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The Project:

One Mustang directly off the range

One trainer

No tools

Just body language

The Goal:

To discover how far Equestrian Art can be developed solely using body language.


The Balance between Independence and Community

I walk this line every day, and every day I question my right to travel on one side or the other.

The extreme of independent thinking- I want what I want, when I want it. Joy needs no justification.

The extreme of community thinking- Is everyone happy? What can I do to make everyone happier?

However, the two extremes can only exist together. A happy community is made up of happy individuals. We serve our community by taking care of ourselves, hopefully in a way that is in balance with a thriving community.

I live in a community of horses. Some days the push and pull of community versus individual seems brutal and difficult to balance.

Just like anyone, horses want to feel safe and comfortable and happy. Left to their own individual choices, that would include a herd life with plenty of food and water and wide open spaces where they could see the world and know they were safe from predators. They would enjoy interaction with others, maintaining their freedom of choice to walk away when they didn’t feel like playing.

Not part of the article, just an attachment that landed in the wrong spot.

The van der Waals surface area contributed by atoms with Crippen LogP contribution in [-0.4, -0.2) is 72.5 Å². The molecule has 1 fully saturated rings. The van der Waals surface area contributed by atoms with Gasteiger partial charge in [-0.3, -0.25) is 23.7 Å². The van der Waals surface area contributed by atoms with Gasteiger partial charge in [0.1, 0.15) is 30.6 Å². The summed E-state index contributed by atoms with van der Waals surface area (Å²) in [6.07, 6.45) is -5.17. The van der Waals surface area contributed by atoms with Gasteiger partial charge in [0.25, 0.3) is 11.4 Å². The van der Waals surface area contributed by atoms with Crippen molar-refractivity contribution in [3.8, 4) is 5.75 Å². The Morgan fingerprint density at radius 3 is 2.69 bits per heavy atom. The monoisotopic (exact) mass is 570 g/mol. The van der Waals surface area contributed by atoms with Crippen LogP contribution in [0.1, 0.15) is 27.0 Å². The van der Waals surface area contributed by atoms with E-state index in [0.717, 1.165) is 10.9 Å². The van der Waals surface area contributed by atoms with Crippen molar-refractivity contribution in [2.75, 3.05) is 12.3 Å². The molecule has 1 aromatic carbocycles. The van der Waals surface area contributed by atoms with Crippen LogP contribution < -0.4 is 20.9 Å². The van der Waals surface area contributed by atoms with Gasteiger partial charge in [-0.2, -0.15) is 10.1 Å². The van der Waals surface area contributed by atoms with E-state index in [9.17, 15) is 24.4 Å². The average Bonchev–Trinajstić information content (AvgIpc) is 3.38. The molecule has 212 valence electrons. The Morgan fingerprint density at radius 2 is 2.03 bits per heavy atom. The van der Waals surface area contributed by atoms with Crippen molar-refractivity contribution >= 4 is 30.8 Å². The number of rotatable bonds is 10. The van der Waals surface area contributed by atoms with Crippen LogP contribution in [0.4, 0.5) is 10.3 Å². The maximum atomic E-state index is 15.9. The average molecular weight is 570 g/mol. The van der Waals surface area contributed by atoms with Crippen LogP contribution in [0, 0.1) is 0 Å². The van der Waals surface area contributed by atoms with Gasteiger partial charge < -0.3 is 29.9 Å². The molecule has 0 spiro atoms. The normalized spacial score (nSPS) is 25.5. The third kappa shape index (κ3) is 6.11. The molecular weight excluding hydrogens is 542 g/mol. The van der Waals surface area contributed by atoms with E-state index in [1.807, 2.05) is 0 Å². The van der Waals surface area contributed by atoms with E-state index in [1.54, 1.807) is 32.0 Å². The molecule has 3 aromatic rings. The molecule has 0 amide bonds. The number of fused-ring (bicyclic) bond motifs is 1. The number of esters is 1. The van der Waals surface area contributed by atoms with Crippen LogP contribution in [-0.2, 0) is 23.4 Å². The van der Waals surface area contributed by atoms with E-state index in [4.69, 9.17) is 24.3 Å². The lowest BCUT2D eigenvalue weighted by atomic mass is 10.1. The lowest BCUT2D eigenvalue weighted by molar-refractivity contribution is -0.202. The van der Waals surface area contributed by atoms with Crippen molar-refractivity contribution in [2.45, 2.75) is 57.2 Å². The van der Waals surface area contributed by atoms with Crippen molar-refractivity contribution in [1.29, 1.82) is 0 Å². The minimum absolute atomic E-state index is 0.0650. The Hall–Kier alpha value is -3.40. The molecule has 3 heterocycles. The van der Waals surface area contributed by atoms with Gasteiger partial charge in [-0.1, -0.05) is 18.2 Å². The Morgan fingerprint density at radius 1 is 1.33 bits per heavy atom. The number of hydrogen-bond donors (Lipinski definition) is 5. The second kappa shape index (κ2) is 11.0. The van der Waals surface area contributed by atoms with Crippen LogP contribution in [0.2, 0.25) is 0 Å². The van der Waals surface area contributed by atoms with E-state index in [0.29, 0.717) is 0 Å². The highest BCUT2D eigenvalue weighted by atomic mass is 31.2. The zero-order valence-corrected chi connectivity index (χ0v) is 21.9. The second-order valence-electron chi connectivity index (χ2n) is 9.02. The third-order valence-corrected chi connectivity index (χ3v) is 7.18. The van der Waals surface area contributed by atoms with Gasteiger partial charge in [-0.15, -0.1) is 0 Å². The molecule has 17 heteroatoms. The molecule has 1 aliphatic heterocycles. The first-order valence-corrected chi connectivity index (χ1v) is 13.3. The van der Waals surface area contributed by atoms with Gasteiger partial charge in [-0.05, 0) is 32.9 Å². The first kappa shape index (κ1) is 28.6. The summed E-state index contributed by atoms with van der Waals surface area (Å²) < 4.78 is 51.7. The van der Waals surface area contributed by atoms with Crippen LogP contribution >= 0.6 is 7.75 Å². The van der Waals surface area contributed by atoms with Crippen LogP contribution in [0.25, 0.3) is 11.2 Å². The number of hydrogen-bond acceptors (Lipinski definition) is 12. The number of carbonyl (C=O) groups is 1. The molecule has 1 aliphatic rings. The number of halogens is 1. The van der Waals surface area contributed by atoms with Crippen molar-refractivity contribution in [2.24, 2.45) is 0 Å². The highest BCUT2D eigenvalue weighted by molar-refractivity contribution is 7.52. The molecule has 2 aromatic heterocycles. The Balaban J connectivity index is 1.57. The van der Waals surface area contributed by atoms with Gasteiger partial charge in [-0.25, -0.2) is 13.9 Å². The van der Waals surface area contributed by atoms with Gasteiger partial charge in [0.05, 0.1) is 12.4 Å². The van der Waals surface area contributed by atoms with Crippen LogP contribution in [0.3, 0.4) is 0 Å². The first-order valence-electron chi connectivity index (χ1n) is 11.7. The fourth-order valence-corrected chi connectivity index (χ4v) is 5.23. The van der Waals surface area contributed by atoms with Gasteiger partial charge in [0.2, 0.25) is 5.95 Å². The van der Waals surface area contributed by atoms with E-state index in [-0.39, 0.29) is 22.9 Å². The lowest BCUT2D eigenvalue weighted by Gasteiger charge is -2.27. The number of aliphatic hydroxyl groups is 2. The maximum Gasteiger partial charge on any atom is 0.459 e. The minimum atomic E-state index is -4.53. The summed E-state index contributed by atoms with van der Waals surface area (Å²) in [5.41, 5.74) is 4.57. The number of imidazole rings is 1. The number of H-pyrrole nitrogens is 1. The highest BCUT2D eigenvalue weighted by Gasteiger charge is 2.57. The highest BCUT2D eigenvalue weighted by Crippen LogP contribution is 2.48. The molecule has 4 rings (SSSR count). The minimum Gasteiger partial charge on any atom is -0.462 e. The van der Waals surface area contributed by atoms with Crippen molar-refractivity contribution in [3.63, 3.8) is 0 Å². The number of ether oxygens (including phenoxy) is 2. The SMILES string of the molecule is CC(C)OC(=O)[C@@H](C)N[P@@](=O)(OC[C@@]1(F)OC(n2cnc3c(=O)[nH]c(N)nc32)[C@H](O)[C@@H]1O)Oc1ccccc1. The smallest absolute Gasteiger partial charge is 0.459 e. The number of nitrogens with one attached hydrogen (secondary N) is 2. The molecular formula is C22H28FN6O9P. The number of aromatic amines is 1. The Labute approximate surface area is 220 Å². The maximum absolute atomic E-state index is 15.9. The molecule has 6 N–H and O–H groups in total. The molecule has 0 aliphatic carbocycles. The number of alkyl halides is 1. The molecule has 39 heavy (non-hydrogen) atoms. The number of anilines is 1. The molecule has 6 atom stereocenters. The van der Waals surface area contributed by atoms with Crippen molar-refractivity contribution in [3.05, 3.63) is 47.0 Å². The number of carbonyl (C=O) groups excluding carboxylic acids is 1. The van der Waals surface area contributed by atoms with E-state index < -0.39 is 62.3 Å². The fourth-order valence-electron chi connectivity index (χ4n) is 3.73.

Horses, however, live in a state of slavery to people. There are too many of them to run wild and do as they please. If people are going to spend their resources feeding and caring for horses, horses need to, in turn, become community minded about the world of people.

Yesterday I taught a two-year-old Gypsy colt to pull a travois of poles in preparation for pulling a cart; I taught a two-year-old Gypsian colt to be comfortable and relaxed having his ears clipped; I taught a two-year-old Mustang filly how to trot alongside my car to travel from one pasture to another. Thanks to halters and ropes I was able to progress these horses through the learning process of their challenges with incredible efficiency.

Any one of those three youngsters would have preferred to graze on the lawn and just be easy and relaxed in my company. They would have enjoyed playing with small challenges I gave them, so long as the rewards were sufficiently matched to the degree of difficulty. That would be a fun balance between their individual desires and the natural desire to interact in community.

People, though, always want more. So I find myself forever pushed to push the horses out of their individual mind set and into being more and more community minded. If they can learn the habits of being easy and soft and willing to do whatever is asked of them, there is a better chance they will be taken care of. The better they are taken care of, the happier and safer they will feel.

I can logically justify the training I do as a good thing. I can use pressure and release to cause horses to learn to take care of themselves in a community-minded way throughout whatever challenges might come up, sharing their lives with people.